Hit by falling cash flows and low demand, several Indian companies are dialing their investment bankers to speed up the sale of assets in order to survive the pandemic.
Companies with high debt are especially vulnerable, as their finance costs will remain high amid low cash flows.
Chief executives said that with economic recovery looking uncertain in the near term, and with corporate revenues expected to fall another 16 per cent in the current financial year, asset sales will gain momentum.
“It’s not only the mid- and small-sized companies, but even the big boys who will either sell group firms, or a stake in their listed entities, to tide over this crisis,” said a banker.
The sale of assets by Future Group companies to Reliance Retail is a classic example of how zero cash flows during the pandemic resulted in a fire sale, said lenders.
“The other option for lenders was to send the Future Group companies to the National Company Law Tribunal (NCLT) for debt resolution under the IBC (Insolvency and Bankruptcy Code), which would have been a lose-lose deal for all,” said another banker.
Besides cash-rich Reliance Industries, which itself sold stakes in its telecom and retail ventures at a premium valuation, several other groups such as GMR, Piramal Enterprises, Emami, and real estate firm RMZ sold stakes or assets to reduce their debt.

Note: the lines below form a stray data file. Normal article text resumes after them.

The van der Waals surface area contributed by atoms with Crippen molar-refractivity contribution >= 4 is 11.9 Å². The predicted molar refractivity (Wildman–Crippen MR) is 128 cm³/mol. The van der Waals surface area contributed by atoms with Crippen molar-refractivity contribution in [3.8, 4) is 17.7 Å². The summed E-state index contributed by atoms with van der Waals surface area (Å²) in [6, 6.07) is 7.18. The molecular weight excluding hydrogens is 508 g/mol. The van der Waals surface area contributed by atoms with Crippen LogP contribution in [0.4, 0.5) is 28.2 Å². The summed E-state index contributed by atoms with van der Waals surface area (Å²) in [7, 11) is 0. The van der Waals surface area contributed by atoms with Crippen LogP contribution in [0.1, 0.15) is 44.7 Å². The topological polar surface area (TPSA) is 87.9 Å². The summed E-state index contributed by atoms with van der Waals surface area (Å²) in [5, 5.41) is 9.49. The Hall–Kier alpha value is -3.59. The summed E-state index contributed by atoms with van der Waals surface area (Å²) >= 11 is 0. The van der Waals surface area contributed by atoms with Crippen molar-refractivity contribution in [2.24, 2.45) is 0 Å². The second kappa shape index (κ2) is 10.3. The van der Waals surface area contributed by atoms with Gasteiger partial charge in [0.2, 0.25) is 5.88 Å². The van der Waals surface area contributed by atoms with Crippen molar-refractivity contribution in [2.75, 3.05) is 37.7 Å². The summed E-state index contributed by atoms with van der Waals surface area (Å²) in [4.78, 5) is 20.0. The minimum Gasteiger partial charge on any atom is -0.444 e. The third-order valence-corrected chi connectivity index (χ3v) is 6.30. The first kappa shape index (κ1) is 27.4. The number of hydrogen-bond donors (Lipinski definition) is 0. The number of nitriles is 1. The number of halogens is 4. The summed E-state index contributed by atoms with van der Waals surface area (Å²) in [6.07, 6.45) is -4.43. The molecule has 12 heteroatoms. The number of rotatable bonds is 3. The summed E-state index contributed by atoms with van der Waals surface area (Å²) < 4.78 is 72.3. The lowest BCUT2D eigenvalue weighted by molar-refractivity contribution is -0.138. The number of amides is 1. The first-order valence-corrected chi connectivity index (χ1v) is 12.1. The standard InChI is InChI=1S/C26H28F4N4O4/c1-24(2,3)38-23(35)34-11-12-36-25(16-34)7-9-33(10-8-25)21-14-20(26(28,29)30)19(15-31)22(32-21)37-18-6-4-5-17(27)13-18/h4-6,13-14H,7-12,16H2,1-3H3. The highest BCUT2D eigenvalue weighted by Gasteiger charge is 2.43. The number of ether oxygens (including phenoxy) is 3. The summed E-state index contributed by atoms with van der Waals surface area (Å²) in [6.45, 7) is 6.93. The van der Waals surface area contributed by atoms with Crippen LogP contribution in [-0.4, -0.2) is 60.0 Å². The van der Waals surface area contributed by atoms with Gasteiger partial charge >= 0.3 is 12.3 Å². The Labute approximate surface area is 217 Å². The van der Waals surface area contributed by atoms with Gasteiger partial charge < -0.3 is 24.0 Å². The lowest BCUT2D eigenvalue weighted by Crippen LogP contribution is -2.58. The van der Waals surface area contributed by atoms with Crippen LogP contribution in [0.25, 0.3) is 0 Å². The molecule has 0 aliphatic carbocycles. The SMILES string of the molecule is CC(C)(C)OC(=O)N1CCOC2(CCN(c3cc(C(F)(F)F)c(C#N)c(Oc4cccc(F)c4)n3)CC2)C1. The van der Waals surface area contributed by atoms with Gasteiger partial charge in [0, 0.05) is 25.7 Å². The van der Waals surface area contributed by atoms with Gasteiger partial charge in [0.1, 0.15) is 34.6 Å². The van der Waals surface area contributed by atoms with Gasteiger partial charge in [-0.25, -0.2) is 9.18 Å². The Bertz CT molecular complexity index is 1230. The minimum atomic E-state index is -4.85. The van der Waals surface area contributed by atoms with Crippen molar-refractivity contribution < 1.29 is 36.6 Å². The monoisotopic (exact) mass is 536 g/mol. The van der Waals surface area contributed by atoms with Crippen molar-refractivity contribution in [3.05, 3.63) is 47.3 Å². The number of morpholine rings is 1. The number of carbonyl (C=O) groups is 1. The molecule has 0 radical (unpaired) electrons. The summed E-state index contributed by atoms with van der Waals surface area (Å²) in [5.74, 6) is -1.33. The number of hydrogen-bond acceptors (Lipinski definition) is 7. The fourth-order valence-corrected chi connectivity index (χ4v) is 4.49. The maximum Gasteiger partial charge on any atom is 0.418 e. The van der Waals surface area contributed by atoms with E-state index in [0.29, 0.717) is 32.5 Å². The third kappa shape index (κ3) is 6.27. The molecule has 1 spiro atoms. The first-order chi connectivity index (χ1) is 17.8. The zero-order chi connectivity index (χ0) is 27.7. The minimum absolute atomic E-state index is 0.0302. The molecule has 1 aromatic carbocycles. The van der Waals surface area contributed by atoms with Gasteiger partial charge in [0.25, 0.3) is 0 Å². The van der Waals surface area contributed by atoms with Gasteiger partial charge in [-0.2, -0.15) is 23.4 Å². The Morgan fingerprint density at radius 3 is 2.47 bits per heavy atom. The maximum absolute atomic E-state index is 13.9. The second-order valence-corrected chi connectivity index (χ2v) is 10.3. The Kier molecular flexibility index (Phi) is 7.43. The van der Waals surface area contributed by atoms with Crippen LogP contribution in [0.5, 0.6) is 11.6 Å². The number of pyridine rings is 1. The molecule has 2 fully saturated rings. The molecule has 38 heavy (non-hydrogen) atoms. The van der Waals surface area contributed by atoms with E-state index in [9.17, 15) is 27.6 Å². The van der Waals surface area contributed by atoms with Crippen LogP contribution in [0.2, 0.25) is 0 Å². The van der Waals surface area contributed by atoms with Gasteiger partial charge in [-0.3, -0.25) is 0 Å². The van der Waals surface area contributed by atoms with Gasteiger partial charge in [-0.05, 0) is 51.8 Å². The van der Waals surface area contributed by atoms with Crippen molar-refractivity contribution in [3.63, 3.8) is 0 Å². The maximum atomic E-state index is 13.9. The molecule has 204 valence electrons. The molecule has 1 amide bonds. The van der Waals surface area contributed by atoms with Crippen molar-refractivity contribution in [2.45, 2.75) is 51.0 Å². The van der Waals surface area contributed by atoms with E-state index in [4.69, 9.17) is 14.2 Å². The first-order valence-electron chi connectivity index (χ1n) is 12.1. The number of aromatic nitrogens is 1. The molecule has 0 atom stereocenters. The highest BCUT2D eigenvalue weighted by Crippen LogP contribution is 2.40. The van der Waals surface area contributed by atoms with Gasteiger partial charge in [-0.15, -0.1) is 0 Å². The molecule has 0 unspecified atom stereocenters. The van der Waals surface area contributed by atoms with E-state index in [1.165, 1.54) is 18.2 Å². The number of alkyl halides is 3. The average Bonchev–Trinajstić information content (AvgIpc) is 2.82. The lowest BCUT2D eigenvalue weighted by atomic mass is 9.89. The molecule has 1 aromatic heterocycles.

“The big and established players like SP (which sold its solar projects to KKR for $200 million) have the capacity to survive the long haul.
“This will accelerate the trend of consolidation in real estate and we will see the larger and more established players like them increasing their market share.
“It is also believed that only these players will continue finding private equity interest in the coming months,” said Ramesh Nair, country head and MD of JLL India.
Among the major transactions, GMR sold 49 per cent stake in its airport holding company to Groupe ADP of France for Rs 10,780 crore.
At the same time, the GVK Group sold its Mumbai airport to the Adani group.
Piramal Group sold 20 per cent stake in its pharma arm to private equity firm Carlyle for Rs 3,523 crore earlier this month.
“Companies that were waiting for better valuations are now ready to do transactions as they have to repay loans.
“The most hit are the mid-sized companies, which are suppliers to other companies,” the banker said.
Asset sales will rise despite several measures announced by the Reserve Bank of India to reduce financial burden on companies.
The K V Kamath committee report has outlined how banks will give relief to companies hit by the pandemic.
However, this will not be enough, analysts said.
Rating agency Ind-Ra has predicted that the aggregate revenue of Indian mid-sized companies will decline by 15.9 per cent in FY21, as against 6.02 per cent envisaged in May.
Further, amid a significant delay in economic recovery, the ability of issuers to withstand the shock of lower capacity utilisation, along with stressed liquidity, will be key, it warned.
In addition, a weak cash flow recovery and stretched liquidity among corporate houses will also hit banks and result in significant haircut.
Near-term delinquency is likely for entities having limited access to the restructuring window, given the incremental risk aversion by lenders, particularly lower down the credit curve, Ind-Ra said.